We examined fish assemblages in tidal salt marsh creeks in Delaware Bay in order to evaluate their response to treatment for Phragmites removal following initial treatment in 1996. In Alloway Creek, a tributary to Delaware Bay, reference creeks draining marsh of untreated Phragmites or naturally occurring Spartina were compared with creeks in marshes treated for Phragmites removal. These reference and treated creeks occur in close proximity and share many characteristics including salinity, temperature, dissolved oxygen, and turbidity, although creeks in Phragmites sites differed slightly in bathymetry. We analyzed a time series of otter trawl collections (22 monthly sample periods from 1999 to 2001) for differences in juvenile fish assemblage among creeks with different vegetation history. Periodically, young-of-the-year (YOY) and age 1 + white perch (Morone americana), YOY spot (Leiostomus xanthurus), YOY Atlantic menhaden (Brevoortia tyrannus), and other species were relatively more abundant at Phragmites sites, but other dominant species were periodically abundant at all sites. Among-treatment differences based on principal response curves analysis accounted for about 19% of the total species variation, but differences varied widely among sample periods and there is little or no indication of a trend over the 3-yr period. Larger collections were often associated with subtidal structure, which was more common at Phragmites sites and potentially represents a sampling artifact. Assemblages of creeks with differing vegetation history differ weakly but recognizably, suggesting slow or little response to treatment, at least based on otter trawl collections in subtidal marsh creeks.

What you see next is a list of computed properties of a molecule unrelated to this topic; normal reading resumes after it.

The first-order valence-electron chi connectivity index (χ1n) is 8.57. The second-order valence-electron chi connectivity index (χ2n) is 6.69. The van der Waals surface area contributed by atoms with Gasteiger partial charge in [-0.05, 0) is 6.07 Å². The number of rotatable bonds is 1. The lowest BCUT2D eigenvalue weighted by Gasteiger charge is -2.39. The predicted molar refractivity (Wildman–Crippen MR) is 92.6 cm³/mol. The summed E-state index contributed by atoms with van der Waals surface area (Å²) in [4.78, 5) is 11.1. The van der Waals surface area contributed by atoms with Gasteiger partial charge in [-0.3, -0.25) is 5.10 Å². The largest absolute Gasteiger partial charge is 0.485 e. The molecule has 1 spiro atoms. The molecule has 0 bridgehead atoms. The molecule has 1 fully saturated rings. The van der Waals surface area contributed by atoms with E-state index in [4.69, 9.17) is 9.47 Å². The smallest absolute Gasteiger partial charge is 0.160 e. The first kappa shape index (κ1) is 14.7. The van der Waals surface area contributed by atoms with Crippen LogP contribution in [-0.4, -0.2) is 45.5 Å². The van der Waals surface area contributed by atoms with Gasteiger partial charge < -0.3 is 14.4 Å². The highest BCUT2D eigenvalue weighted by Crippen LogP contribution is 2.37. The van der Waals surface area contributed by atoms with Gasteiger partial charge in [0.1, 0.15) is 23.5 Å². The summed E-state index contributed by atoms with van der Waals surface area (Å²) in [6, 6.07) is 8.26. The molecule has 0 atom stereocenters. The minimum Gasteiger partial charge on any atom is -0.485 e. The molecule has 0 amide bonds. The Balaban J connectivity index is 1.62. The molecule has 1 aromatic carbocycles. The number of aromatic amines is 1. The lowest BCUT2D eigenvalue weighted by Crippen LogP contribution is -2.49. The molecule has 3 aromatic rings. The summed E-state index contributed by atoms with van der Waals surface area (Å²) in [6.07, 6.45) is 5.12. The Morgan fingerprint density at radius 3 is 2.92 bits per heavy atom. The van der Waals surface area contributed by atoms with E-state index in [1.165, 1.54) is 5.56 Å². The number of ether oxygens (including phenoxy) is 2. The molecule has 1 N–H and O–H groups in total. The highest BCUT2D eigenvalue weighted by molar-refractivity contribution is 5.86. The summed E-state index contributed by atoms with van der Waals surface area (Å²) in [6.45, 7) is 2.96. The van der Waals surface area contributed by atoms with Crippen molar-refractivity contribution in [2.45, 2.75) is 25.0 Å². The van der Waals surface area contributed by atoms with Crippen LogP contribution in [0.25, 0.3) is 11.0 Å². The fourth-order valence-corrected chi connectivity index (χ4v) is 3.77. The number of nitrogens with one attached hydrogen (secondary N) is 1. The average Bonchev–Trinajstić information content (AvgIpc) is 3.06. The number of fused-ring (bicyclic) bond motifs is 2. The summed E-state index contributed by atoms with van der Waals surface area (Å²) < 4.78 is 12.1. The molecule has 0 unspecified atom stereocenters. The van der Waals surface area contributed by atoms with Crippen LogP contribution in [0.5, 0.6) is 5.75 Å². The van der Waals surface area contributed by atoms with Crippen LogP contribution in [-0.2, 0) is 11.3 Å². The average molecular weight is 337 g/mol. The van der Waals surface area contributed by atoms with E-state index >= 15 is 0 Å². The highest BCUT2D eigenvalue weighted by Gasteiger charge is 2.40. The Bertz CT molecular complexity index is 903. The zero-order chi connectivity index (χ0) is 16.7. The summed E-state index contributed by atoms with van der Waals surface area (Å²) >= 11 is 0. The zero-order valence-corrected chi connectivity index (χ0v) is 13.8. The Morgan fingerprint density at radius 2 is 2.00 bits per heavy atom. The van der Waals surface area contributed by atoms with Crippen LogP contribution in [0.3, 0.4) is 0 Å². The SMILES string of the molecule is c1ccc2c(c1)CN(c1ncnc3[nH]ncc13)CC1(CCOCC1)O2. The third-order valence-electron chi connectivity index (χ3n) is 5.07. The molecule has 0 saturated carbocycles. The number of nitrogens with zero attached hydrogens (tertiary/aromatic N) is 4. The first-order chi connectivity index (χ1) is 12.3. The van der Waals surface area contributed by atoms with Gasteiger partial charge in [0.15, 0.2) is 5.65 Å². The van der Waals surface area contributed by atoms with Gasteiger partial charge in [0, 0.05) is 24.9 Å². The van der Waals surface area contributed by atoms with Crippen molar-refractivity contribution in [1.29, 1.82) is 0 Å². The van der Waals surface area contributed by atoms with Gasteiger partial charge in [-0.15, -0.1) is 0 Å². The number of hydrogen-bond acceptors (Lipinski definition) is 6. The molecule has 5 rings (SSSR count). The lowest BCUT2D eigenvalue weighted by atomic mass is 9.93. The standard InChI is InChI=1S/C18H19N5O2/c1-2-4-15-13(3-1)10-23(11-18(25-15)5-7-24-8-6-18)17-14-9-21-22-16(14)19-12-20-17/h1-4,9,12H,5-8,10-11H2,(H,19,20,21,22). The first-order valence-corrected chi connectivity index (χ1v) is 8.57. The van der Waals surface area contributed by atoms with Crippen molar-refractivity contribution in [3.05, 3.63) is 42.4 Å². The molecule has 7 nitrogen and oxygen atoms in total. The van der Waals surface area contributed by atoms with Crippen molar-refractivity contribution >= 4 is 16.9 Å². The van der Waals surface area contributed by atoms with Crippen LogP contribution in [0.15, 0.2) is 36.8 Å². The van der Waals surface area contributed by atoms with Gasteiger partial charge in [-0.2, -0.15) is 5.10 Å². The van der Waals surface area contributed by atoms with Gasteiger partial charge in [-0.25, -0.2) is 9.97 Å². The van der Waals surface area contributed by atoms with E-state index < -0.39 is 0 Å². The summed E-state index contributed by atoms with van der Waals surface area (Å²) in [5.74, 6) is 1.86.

All Science Journal Classification (ASJC) codes
- Environmental Chemistry
- Aquatic Science
- Environmental Science(all)